A Scaly Periorbital Rash in a Preschool-aged Boy

Jennifer Smitten, MD, FRCPC,1 Joseph M Lam, MD, FRCPC,2

1BC Children's Hospital, University of British Columbia, BC.
2Assistant Clinical Professor, Department of Paediatrics, Associate Member, Department of Dermatology, University of British Columbia, BC.


Abstract: A healthy 4-year-old boy presented with an 8-month history of a pruritic scaly eruption around his right eye associated with several small pearly papules on the face. A clinical diagnosis of an eczematous id reaction to molluscum contagiosum was made. While up to 40% of cases of molluscum contagiosum may have an associated eczematous dermatitis, these are often under-recognized or misdiagnosed.
Key Words: Pediatrics, Dermatology, Dermatitis, Molluscum, Eczema, Id reaction, Viral exanthem, Hypersensitivity.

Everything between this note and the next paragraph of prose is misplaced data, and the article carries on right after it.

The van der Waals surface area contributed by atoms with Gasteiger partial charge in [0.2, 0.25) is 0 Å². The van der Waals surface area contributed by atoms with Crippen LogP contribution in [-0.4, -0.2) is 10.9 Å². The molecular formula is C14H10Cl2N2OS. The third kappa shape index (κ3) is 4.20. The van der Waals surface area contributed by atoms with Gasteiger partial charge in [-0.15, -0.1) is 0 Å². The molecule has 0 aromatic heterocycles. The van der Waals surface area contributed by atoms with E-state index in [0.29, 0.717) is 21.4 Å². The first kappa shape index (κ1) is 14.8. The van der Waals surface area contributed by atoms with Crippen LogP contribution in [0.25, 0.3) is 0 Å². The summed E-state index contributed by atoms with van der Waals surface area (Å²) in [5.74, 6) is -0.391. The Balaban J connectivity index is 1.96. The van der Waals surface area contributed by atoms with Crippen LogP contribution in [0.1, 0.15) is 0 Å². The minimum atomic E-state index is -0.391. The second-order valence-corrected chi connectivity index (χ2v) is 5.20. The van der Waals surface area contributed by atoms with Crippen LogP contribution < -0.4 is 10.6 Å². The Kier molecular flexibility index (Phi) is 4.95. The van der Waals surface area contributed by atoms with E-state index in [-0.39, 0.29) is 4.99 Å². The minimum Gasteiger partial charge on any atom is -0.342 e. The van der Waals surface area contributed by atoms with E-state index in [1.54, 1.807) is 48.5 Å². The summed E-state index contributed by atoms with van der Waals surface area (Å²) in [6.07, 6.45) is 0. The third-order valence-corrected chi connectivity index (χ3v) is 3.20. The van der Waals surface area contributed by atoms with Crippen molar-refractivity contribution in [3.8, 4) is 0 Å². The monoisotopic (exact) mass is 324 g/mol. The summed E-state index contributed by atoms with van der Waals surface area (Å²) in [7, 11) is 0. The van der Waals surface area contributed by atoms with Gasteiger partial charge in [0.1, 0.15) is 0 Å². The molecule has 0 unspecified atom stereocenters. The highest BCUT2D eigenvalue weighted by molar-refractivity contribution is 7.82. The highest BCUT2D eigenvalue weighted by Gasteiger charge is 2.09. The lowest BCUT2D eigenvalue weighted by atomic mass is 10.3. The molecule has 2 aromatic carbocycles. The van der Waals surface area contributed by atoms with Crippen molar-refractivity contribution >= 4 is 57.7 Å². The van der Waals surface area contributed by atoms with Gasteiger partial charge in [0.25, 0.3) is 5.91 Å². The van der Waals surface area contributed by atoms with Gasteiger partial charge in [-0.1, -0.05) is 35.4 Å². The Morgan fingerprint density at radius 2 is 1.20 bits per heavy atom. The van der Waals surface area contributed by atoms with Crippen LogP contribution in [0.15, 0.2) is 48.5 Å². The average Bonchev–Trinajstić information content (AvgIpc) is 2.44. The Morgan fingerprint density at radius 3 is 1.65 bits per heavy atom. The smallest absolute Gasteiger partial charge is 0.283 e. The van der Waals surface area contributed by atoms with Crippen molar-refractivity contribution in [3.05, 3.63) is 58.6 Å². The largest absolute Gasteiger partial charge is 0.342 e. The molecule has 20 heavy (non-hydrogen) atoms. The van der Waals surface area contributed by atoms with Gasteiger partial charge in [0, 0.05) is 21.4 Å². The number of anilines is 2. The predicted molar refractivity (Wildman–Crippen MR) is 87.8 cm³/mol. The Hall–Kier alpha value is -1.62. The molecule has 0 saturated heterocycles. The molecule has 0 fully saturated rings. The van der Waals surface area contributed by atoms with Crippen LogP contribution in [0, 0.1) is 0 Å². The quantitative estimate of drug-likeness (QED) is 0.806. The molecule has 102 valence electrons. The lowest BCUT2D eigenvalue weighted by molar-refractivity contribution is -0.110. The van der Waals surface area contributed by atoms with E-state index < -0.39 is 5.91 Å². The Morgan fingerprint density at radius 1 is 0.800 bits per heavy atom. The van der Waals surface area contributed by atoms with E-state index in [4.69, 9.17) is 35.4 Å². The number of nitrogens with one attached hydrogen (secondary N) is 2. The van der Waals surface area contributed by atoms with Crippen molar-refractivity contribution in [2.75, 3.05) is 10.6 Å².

Eczematous id reactions to molluscum contagiosum (MC) in children are common, occurring in up to 40% of cases of MC.
Id reactions to MC can be challenging to diagnose, as they may occur at sites distant from the MC lesions.
Id reactions can be caused by a variety of infectious and noninfectious dermatoses.
Asymptomatic id reactions do not require pharmacologic treatment and a watchful waiting approach is reasonable.
1. Id reactions can be caused by a variety of infectious and noninfectious dermatoses, including allergic contact dermatitis to nickel, scabies infestation, tinea infection and molluscum infection.
2. In a unilateral eczematous dermatitis, consider molluscum dermatitis, especially in a child with no personal or family history of atopy.
3. Treatment of symptomatic id reactions may help to reduce spread of MC via autoinoculation from scratching.
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